Protesters rally in 2013 against cuts to Medi-Cal. (Rich Pedroncelli / Associated Press)

Evan Halper and Sarah D. Wire
March 16, 2016

President Trump’s budget would deliver a painful financial blow to California, with the potential to push a state that has struggled for years to keep its books balanced back into the kind of red ink that consumed it after the housing market collapse a decade ago.

The only solace state and local officials are taking out of a White House budget plan that would cut most federal departments by about 10% to 12% is that even Republicans in Congress probably will find all the cuts on the table too hard to stomach.

The president’s blueprint would disrupt almost everything California does, in some cases quite brutally.

Millions would lose health insurance, police forces would be cut back, schools would face layoffs and cleanup of contaminated lands would be put off. Some of the state’s signature initiatives for the poor — such as the massive In-Home Supportive Services program, which provides care for the elderly and disabled, and the CalFresh food stamp program, which serves hundreds of thousands of needy residents — probably would have to be scaled back dramatically.

Federal housing programs that are the bedrock of a plan approved by Los Angeles voters to confront the region’s homelessness epidemic would be vastly reduced in size and ambition. The ability to respond to earthquakes and forest fires would be diminished, and college students struggling to pay tuition would get less help.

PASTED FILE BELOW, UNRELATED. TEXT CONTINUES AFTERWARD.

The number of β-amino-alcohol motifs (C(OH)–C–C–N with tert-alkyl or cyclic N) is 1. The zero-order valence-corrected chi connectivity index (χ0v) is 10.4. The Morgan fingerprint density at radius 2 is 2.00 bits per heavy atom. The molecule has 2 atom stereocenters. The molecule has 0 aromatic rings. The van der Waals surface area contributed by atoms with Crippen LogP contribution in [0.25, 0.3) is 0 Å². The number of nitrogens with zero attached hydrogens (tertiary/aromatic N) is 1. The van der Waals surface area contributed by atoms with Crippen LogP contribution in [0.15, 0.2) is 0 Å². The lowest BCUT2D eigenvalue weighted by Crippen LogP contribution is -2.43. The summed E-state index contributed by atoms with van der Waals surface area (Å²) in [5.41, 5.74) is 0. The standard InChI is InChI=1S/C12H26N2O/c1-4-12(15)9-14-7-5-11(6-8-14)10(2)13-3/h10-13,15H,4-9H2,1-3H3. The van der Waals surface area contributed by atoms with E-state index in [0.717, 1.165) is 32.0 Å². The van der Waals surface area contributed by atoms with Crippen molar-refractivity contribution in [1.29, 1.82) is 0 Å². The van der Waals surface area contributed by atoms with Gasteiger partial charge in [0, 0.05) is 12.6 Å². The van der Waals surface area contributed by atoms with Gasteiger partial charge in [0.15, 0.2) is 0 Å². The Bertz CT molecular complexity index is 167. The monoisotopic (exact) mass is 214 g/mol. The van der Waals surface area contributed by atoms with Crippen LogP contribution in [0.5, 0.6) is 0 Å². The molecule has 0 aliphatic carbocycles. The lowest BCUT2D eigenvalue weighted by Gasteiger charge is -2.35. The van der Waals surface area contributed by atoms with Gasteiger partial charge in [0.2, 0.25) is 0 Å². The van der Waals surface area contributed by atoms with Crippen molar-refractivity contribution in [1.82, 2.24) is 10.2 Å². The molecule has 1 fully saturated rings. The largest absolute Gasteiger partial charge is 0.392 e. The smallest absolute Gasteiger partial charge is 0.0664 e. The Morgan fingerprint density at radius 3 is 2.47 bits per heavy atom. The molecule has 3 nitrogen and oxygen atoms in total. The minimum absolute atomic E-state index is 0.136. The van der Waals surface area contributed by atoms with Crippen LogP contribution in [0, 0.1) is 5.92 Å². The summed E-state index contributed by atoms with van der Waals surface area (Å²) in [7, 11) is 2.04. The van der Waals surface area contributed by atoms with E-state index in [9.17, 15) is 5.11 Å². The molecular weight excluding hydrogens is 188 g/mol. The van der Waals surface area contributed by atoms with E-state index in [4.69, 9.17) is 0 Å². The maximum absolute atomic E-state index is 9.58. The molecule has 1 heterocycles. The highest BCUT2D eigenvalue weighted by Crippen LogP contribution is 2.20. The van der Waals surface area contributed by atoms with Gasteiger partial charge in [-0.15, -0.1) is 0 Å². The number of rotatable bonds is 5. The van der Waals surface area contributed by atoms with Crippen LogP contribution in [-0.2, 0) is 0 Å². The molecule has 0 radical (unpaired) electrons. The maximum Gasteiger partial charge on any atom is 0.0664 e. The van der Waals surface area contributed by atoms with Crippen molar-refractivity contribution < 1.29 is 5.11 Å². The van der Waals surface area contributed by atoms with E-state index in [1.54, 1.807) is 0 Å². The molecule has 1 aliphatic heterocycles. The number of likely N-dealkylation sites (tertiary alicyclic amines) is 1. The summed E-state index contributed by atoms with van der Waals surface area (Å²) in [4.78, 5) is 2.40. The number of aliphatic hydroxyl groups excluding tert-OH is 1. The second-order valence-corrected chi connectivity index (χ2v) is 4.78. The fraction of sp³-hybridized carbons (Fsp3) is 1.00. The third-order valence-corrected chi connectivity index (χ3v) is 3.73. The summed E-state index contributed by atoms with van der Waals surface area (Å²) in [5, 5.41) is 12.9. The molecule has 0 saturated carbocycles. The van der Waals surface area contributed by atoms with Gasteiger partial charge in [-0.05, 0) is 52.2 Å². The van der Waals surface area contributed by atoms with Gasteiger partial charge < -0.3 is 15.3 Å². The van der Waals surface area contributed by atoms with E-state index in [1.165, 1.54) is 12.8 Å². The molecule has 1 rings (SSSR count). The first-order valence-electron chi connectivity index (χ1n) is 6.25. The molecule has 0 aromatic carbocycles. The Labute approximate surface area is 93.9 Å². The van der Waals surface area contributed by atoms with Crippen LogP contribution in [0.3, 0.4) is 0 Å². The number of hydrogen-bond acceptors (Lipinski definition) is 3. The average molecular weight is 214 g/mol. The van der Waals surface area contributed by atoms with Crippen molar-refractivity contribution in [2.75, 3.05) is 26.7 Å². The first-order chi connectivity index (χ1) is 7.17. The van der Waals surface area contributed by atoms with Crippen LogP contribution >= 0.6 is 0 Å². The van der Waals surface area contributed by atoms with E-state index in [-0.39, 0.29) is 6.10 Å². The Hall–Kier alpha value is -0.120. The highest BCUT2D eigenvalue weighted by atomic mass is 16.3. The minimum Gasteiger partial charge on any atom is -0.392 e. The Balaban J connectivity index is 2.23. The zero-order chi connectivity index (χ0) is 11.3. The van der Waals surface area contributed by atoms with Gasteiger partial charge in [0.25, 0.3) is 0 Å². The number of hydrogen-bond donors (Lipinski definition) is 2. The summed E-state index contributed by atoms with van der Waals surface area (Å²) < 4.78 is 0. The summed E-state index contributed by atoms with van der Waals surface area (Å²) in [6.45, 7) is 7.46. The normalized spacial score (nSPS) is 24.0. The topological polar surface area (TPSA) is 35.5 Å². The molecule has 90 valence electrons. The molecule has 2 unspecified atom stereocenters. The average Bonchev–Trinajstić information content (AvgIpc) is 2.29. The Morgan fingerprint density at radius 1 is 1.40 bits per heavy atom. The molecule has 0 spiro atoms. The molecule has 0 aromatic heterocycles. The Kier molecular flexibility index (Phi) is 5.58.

“I don’t think we have ever seen anything like this from the federal government,” said Mike Genest, who was director of finance for former Gov. Arnold Schwarzenegger. “Cuts of this magnitude would put the state’s budget into a level of difficulty and disarray we haven’t seen since the Great Recession. If I were still the director of finance, I would be sweating bullets right now.”

For all the positioning in Sacramento around standing up to the Trump administration and continuing liberal policies, the state is still deeply dependent on Washington. Federal dollars make up about a third of California’s state budget, much of it delivered in the form of Medicaid, the government health program for the poor and disabled.

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